Publisher: Simon Pulse
Genre: YA contemporary
Publication date: January 15, 2019
Aspiring choreographer Sophie Orenstein would do anything for Peter Rosenthal-Porter, who’s been on the kidney transplant list as long as she’s known him. Peter, a gifted pianist, is everything to Sophie: best friend, musical collaborator, secret crush. When she learns she’s a match, donating a kidney is an easy, obvious choice. She can’t help wondering if after the transplant, he’ll love her back the way she’s always wanted.
But Peter’s life post-transplant isn’t what either of them expected. Though he once had feelings for Sophie too, he’s now drawn to Chase, the guitarist in a band that happens to be looking for a keyboardist. And while neglected parts of Sophie’s world are calling to her—dance opportunities, new friends, a sister and niece she barely knows—she longs for a now-distant Peter more than ever, growing increasingly bitter he doesn’t seem to feel the same connection.
Peter fears he’ll forever be indebted to her. Sophie isn’t sure who she is without him. Then one blurry, heartbreaking night twists their relationship into something neither of them recognizes, leading them to question their past, their future, and whether their friendship is even worth fighting for.
**Disclaimer: I received an eARC in exchange for an honest review. Thanks to Netgalley**
I read Rachel Lynn Solomon’s debut You’ll Miss Me When I’m Gone last year, and while the premise itself didn’t immediately appeal to me, the execution sure was amazing. The same is true of her second book, Our Year of Maybe, full of complex characters, heartbreaking situations, and nuanced explorations of Judaism.
First of all, despite the book’s length (almost 400 pages) and serious subject matter–a kidney transplant, Sophie’s unrequited love–I found it addicting. I just had to know what happened! And when I thought I knew where it was going, something else would happen. (But ultimately, I think it ended in a satisfying place.)
The kidney disease and transplant situation seemed well-researched, and overall the book deals with chronic disabilities. Peter isn’t “cured” because of the transplant–he has to take medication–but his life does drastically change. Sophie, meanwhile, also has to take meds and monitor herself. Meanwhile, Sophie also has dyslexia, which impacted her growing up and still does, as she listens to audiobooks of required reading for school and takes a little longer to read Instagram captions. I loved the inclusion of these details. (Sophie is also such a big social anxiety mood.)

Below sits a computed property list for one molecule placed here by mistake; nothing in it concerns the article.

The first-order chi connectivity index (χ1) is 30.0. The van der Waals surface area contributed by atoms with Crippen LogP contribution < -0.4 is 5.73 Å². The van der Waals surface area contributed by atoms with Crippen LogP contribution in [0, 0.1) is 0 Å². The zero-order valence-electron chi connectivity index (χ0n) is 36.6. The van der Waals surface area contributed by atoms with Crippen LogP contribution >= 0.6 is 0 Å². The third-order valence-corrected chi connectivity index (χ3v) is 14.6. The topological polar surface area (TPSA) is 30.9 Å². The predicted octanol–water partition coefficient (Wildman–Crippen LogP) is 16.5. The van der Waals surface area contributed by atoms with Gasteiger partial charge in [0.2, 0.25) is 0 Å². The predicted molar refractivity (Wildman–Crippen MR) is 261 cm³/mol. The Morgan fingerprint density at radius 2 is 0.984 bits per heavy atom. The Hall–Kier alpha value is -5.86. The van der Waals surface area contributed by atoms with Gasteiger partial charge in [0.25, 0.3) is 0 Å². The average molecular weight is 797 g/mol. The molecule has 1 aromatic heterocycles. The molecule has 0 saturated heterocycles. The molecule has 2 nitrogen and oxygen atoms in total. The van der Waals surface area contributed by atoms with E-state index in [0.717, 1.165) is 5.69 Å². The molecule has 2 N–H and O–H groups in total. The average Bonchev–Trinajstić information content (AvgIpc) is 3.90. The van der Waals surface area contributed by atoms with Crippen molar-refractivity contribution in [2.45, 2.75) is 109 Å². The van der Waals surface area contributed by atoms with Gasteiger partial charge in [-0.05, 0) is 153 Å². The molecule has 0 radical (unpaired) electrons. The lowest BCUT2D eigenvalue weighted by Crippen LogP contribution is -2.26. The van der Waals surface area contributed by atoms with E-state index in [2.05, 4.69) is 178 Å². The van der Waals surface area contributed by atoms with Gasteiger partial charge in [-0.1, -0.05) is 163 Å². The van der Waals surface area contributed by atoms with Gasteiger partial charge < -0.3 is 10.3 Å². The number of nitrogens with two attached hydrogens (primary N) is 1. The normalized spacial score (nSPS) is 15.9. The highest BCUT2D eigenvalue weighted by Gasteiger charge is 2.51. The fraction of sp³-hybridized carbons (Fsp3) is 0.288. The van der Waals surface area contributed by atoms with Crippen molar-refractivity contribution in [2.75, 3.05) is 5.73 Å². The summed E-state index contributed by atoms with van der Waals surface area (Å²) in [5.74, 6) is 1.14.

The story as a whole deals with the difficulties and problems of unrequited love, of feeling that someone “owes” you, and of having a codependent friendship that is perhaps no longer necessary and now unhealthy. The issues that arise are not glossed over (it maybe even goes a little further than necessary in exploring things). As the characters develop, they are pushed into new situations and ultimately grow as people…yeah, I don’t want to say more without spoiling anything!
The atmosphere of the novel is also well-realized. It takes place in Seattle, and we come to know the families and home situations of both characters well. I particularly liked how they each had their own experiences with Judaism–Sophie isn’t particularly religious, while Peter is half-Jewish and becomes interest in going to synagogue with his father. I also enjoyed the dynamic between Sophie and her sister, who is younger but has a one-year-old child. Also, this book made my “YA Books that Describe the Magic of Music” post for a reason! Sophie is a choreographer and Peter is a pianist who becomes involved in a band, and I LOVED the many references and general vibe of the music scenes.
Lastly, Our Year of Maybe has a mature attitude toward teenage sexuality and relationships. It allows its characters to experience pleasure, and we LOVE consent! And discussions with parents! Peter is also bisexual and has known this–although he has never found the right time to mention it to Sophie. I liked this, but the simplified mentions of it were all of the “I like boys and girls” variety, without any mentions of those who fall outside of the gender binary (which, yes, many people who identify as bi are attracted to!). This is a pattern I’m noticing in quite a few reads and it’s become frustrating.
So if you want a book that’s addicting, heartbreaking, and moving, Our Year of Maybe is a great bet!